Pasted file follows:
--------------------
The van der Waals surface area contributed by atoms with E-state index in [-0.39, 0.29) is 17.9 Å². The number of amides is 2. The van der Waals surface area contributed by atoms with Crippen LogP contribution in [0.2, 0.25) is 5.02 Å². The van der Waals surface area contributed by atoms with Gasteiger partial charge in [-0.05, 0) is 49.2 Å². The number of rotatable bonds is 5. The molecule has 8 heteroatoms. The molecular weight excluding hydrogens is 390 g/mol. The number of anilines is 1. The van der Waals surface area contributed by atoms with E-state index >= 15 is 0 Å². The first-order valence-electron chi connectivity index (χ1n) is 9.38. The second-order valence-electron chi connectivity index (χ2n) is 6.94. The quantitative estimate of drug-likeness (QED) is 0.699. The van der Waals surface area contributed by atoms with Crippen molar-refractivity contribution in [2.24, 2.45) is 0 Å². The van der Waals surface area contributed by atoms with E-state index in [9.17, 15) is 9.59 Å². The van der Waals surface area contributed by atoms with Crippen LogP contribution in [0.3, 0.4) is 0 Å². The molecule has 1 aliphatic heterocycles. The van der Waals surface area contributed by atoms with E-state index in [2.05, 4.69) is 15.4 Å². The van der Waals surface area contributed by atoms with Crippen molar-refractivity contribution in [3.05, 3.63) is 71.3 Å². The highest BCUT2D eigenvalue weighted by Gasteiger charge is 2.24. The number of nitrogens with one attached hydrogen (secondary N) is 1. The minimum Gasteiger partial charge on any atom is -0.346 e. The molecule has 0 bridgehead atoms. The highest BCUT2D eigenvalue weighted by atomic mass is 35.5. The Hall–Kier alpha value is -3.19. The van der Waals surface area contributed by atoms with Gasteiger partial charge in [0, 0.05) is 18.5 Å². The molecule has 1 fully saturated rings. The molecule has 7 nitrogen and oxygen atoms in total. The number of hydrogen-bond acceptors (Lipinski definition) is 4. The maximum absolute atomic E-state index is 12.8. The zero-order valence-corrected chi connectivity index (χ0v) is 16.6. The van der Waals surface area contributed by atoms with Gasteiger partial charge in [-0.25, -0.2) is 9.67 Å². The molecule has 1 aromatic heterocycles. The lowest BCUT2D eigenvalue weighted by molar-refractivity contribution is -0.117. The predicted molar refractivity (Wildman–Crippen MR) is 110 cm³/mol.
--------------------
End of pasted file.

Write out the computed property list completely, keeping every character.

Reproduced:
The van der Waals surface area contributed by atoms with E-state index in [-0.39, 0.29) is 17.9 Å². The number of amides is 2. The van der Waals surface area contributed by atoms with Crippen LogP contribution in [0.2, 0.25) is 5.02 Å². The van der Waals surface area contributed by atoms with Gasteiger partial charge in [-0.05, 0) is 49.2 Å². The number of rotatable bonds is 5. The molecule has 8 heteroatoms. The molecular weight excluding hydrogens is 390 g/mol. The number of anilines is 1. The van der Waals surface area contributed by atoms with E-state index >= 15 is 0 Å². The first-order valence-electron chi connectivity index (χ1n) is 9.38. The second-order valence-electron chi connectivity index (χ2n) is 6.94. The quantitative estimate of drug-likeness (QED) is 0.699. The van der Waals surface area contributed by atoms with Crippen molar-refractivity contribution in [2.24, 2.45) is 0 Å². The van der Waals surface area contributed by atoms with E-state index in [9.17, 15) is 9.59 Å². The van der Waals surface area contributed by atoms with Crippen LogP contribution in [0.3, 0.4) is 0 Å². The molecule has 1 aliphatic heterocycles. The van der Waals surface area contributed by atoms with E-state index in [2.05, 4.69) is 15.4 Å². The van der Waals surface area contributed by atoms with Crippen molar-refractivity contribution in [3.05, 3.63) is 71.3 Å². The highest BCUT2D eigenvalue weighted by Gasteiger charge is 2.24. The number of nitrogens with one attached hydrogen (secondary N) is 1. The minimum Gasteiger partial charge on any atom is -0.346 e. The molecule has 0 bridgehead atoms. The highest BCUT2D eigenvalue weighted by atomic mass is 35.5. The Hall–Kier alpha value is -3.19. The van der Waals surface area contributed by atoms with Gasteiger partial charge in [0, 0.05) is 18.5 Å². The molecule has 1 fully saturated rings. The molecule has 7 nitrogen and oxygen atoms in total. The number of hydrogen-bond acceptors (Lipinski definition) is 4. The maximum absolute atomic E-state index is 12.8. The zero-order valence-corrected chi connectivity index (χ0v) is 16.6. The van der Waals surface area contributed by atoms with Gasteiger partial charge in [-0.25, -0.2) is 9.67 Å². The molecule has 1 aromatic heterocycles. The lowest BCUT2D eigenvalue weighted by molar-refractivity contribution is -0.117. The predicted molar refractivity (Wildman–Crippen MR) is 110 cm³/mol.